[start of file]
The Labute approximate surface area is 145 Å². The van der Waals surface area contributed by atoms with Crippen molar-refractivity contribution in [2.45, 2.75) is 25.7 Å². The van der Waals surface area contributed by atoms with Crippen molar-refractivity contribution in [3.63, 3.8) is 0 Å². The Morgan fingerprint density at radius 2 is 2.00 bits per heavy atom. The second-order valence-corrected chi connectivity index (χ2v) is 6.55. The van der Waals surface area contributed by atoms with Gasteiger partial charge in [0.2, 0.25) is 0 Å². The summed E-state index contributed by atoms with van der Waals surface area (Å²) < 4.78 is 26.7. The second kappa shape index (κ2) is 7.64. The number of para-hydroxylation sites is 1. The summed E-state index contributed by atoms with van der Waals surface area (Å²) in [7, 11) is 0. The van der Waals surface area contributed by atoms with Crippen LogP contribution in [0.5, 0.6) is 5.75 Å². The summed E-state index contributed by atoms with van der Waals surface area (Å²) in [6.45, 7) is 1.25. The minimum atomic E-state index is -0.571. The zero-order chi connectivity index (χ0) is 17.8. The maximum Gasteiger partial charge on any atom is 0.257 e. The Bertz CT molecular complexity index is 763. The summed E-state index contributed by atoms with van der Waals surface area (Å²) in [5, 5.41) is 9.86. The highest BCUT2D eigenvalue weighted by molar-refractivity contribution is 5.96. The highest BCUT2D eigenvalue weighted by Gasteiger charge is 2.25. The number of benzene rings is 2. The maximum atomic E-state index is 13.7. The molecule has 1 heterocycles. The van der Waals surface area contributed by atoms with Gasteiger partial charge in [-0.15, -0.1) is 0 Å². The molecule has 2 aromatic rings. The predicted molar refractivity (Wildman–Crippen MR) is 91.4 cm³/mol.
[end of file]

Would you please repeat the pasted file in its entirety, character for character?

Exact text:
The Labute approximate surface area is 145 Å². The van der Waals surface area contributed by atoms with Crippen molar-refractivity contribution in [2.45, 2.75) is 25.7 Å². The van der Waals surface area contributed by atoms with Crippen molar-refractivity contribution in [3.63, 3.8) is 0 Å². The Morgan fingerprint density at radius 2 is 2.00 bits per heavy atom. The second-order valence-corrected chi connectivity index (χ2v) is 6.55. The van der Waals surface area contributed by atoms with Gasteiger partial charge in [0.2, 0.25) is 0 Å². The summed E-state index contributed by atoms with van der Waals surface area (Å²) < 4.78 is 26.7. The second kappa shape index (κ2) is 7.64. The number of para-hydroxylation sites is 1. The summed E-state index contributed by atoms with van der Waals surface area (Å²) in [7, 11) is 0. The van der Waals surface area contributed by atoms with Crippen LogP contribution in [0.5, 0.6) is 5.75 Å². The summed E-state index contributed by atoms with van der Waals surface area (Å²) in [6.45, 7) is 1.25. The minimum atomic E-state index is -0.571. The zero-order chi connectivity index (χ0) is 17.8. The maximum Gasteiger partial charge on any atom is 0.257 e. The Bertz CT molecular complexity index is 763. The summed E-state index contributed by atoms with van der Waals surface area (Å²) in [5, 5.41) is 9.86. The highest BCUT2D eigenvalue weighted by molar-refractivity contribution is 5.96. The highest BCUT2D eigenvalue weighted by Gasteiger charge is 2.25. The number of benzene rings is 2. The maximum atomic E-state index is 13.7. The molecule has 1 heterocycles. The van der Waals surface area contributed by atoms with Gasteiger partial charge in [-0.15, -0.1) is 0 Å². The molecule has 2 aromatic rings. The predicted molar refractivity (Wildman–Crippen MR) is 91.4 cm³/mol.